THE level of public spending on the coronation “flies in the face of logic” during the cost of living crisis, food bank organisers have said.

As an estimated £100 million was spent on lavish celebrations to officially crown King Charles III, for services in Scotland which offer support for people struggling to afford the basics, it was business as usual.

A steady stream of people arrived at Glasgow South East food bank on Friday afternoon, with volunteers busy distributing bags of toilets rolls, tinned and fresh food, shampoo and other essential items.

Manager Audrey Flannagan said demand has risen in the 12 years since the service, which is part of The Trussell Trust network, first opened its doors.

“In the first year, it was very quiet and we fed around 700 people,” she said. “This past year, we have fed 11,500. It’s been continually going up and up all the time.”

There was plenty of community spirit around, from the many volunteers who help run the service to fresh curries brought by Glasgow Gurdwara in Pollokshields.

The National: Glasgow South East food bank volunteer Donald Brtton.  STY SUN NAT.. Pic Gordon Terris Herald & Times..5/5/23.

Flannagan said there were days when it was possible to share a laugh with the clients and enjoy a chat.

But she added: “There are other days you would go up the road and cry. And there are other days you are really angry.

“This morning I was inputting some information and found a referral for a 75-year-old lady.

“Why have I have got a 75-year-old coming to the food bank? That is appalling. It was just to do with the cost of essentials rising, she is just struggling.”

What can aid in reducing demand for help is enabling people to have more cash in their pockets, Flannagan said, with the Universal Credit uplift during the pandemic and the Scottish Child Payment both having a positive impact.

A fuel day held just before Christmas saw free heated blankets handed out and tips on how to reduce energy bills – such as boiling a kettle once then keeping the water in flask to use for the morning.

Support has also been offered to help those struggling to find enough money for prepayment meters and afford showers or to run their washing machine.

Flannagan said: “Why have we got people that can’t afford to wash their clothes or people who can’t afford to wash their hair? This is a nonsense.”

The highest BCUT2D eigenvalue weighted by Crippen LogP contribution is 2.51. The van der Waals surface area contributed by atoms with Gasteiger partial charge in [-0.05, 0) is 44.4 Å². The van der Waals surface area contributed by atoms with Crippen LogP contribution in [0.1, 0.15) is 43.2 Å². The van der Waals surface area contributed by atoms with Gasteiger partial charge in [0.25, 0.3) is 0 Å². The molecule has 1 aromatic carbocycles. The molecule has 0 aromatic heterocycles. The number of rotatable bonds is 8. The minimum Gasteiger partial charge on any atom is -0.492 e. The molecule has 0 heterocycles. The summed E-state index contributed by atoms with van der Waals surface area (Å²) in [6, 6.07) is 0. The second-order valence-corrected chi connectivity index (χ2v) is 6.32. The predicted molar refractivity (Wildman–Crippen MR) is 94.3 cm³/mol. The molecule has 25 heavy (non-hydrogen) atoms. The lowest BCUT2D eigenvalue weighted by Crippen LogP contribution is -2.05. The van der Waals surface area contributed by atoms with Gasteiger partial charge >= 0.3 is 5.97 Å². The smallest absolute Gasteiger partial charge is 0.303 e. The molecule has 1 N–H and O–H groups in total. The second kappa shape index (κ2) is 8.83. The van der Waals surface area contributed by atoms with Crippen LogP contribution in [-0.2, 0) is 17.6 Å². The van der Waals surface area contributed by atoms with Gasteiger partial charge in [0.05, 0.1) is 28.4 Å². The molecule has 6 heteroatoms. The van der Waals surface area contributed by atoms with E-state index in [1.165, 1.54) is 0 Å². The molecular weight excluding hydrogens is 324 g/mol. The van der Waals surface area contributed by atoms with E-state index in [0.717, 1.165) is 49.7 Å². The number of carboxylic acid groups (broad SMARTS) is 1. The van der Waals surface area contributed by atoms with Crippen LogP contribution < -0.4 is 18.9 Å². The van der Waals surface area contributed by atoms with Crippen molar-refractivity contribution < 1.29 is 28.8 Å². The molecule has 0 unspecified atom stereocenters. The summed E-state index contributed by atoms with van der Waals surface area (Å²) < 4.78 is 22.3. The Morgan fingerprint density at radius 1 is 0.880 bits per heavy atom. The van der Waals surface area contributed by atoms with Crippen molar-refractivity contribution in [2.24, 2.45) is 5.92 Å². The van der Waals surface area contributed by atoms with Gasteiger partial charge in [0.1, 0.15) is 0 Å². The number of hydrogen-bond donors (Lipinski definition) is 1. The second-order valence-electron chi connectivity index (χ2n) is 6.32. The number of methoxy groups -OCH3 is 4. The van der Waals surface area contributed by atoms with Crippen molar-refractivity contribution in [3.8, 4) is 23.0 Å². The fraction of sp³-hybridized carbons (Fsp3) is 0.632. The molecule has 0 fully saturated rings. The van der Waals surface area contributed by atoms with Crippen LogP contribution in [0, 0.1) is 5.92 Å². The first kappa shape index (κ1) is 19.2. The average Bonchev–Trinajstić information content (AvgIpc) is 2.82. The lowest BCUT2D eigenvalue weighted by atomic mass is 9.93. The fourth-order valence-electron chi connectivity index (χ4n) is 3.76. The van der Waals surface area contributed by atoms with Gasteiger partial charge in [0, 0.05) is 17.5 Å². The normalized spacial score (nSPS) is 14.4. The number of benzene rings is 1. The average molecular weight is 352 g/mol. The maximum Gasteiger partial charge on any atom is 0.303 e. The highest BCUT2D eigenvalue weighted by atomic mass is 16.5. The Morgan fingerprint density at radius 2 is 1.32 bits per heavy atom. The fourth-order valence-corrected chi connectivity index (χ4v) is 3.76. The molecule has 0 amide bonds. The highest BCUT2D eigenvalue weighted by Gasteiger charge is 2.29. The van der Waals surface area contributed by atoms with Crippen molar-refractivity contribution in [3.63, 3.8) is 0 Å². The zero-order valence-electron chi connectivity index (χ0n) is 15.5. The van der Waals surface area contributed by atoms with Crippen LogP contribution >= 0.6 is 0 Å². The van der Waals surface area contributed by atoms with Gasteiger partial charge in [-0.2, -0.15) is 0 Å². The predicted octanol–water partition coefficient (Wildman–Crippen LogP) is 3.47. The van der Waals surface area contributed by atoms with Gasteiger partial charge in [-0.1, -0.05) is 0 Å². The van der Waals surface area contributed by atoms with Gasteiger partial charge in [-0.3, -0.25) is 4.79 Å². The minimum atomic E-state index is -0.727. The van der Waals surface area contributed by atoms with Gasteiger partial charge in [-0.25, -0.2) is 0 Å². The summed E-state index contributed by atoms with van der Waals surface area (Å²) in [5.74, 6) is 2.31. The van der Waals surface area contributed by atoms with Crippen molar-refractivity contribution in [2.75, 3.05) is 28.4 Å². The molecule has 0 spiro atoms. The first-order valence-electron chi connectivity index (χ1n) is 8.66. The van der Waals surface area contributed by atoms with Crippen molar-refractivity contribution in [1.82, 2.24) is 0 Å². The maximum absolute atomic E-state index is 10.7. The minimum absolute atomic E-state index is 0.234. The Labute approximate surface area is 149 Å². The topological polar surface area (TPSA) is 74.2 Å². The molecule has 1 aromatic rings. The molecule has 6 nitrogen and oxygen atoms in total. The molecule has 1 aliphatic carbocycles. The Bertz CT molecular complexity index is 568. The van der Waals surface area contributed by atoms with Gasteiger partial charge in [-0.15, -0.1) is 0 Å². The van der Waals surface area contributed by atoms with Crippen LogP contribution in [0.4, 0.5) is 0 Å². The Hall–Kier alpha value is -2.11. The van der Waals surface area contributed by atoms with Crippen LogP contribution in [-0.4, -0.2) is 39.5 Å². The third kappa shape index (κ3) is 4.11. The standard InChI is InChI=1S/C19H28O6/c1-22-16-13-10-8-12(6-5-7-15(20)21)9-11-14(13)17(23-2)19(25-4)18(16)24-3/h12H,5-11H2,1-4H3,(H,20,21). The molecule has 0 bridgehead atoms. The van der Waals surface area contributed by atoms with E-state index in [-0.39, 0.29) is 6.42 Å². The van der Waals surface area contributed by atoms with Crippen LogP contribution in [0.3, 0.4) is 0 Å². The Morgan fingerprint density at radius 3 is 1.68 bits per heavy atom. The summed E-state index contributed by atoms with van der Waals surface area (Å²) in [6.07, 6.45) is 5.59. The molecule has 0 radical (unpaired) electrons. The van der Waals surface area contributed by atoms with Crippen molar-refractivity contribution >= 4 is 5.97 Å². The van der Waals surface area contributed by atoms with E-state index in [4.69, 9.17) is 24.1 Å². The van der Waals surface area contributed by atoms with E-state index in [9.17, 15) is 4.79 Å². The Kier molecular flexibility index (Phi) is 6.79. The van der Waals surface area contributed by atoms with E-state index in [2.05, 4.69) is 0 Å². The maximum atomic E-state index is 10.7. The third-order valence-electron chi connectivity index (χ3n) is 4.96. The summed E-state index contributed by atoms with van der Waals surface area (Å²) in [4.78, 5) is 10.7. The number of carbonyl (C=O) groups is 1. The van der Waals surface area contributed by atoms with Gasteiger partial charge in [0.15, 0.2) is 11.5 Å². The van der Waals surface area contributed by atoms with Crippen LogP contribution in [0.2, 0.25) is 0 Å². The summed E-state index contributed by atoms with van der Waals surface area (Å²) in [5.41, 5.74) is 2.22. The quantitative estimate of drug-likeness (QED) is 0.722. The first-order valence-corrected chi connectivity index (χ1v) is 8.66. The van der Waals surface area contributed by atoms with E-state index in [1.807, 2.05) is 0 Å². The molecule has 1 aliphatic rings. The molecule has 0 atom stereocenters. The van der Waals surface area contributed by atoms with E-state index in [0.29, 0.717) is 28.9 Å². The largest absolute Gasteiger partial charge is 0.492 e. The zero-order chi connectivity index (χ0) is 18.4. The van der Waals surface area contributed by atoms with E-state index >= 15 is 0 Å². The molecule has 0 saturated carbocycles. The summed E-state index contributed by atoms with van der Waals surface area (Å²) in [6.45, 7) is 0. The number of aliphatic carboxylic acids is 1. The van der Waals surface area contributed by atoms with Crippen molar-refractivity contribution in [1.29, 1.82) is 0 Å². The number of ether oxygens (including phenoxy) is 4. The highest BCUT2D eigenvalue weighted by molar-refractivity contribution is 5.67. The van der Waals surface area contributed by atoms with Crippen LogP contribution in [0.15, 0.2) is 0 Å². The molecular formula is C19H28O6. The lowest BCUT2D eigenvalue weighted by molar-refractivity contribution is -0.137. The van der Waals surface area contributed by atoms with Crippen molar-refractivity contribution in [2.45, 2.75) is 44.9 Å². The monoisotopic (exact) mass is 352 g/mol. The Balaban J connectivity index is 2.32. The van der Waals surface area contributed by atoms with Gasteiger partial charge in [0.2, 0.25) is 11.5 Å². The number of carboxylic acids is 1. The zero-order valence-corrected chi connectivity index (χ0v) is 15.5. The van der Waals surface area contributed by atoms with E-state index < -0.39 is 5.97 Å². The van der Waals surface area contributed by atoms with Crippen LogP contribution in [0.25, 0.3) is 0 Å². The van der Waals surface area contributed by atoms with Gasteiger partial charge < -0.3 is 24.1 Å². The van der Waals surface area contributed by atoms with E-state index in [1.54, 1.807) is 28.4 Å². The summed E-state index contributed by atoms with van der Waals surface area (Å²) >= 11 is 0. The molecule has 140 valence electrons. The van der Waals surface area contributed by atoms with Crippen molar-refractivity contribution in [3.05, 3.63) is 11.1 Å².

Ahead of the coronation, a post has been circulating on social media which reads: “Dear rest of the world. Don’t be fooled by any propaganda you see coming out of the UK this weekend. The mood here is not jubilant, it is sour.

“England is a fascist nightmare, where there are more food banks than branches of McDonalds.

We don’t want pageantry, we want affordable food, and rent, and bills.

“The timing of this coronation, with all its gold and bejewelled opulence, couldn’t be more distasteful and sickening. It’s unjustifiable and it’s unwanted.”

Sabine Goodwin, co-ordinator of the Independent Food Aid Network, said: “As the impact of the cost of living crisis deepens, the level of public spending on the coronation flies in the face of logic.

“Independent food bank teams across Scotland are struggling to cope with relentless increases in demand.

“Our governments’ first priority must be to increase people’s incomes through social security payments and fair wages.

“Turning a blind eye to a desperate poverty crisis, pushing more and more people into destitution, is causing irrevocable damage to people’s health and society as a whole.”

Another food bank in Glasgow for Carntyne and Riddrie is open six days a week, supplying food and other essentials to around 550-600 people in the local area.

One volunteer cooks home-made meals such as meatballs, sausage and mash and chicken pie to meet rising demand for food that can be reheated in the microwave so that it saves on energy costs.

In this constituency, the average life expectancy for men is one of the lowest in Scotland at 71.96 years – two years less than the age of King Charles now.

John Lyons, founder of Carntyne and Riddrie food bank, said: “People that are on benefits cannot afford the prices of what they are paying now.

“I wish we didn’t need to exist. We will just meet the challenge until it is no longer required.”

Asked what would help to solve the crisis, he responded: “Get rid of the 2% that hold the wealth and redistribute it.”

As many enjoy the coronation bank holiday tomorrow, the food bank will be open as normal.

“Unfortunately, poverty does not take a day off,” Lyons added.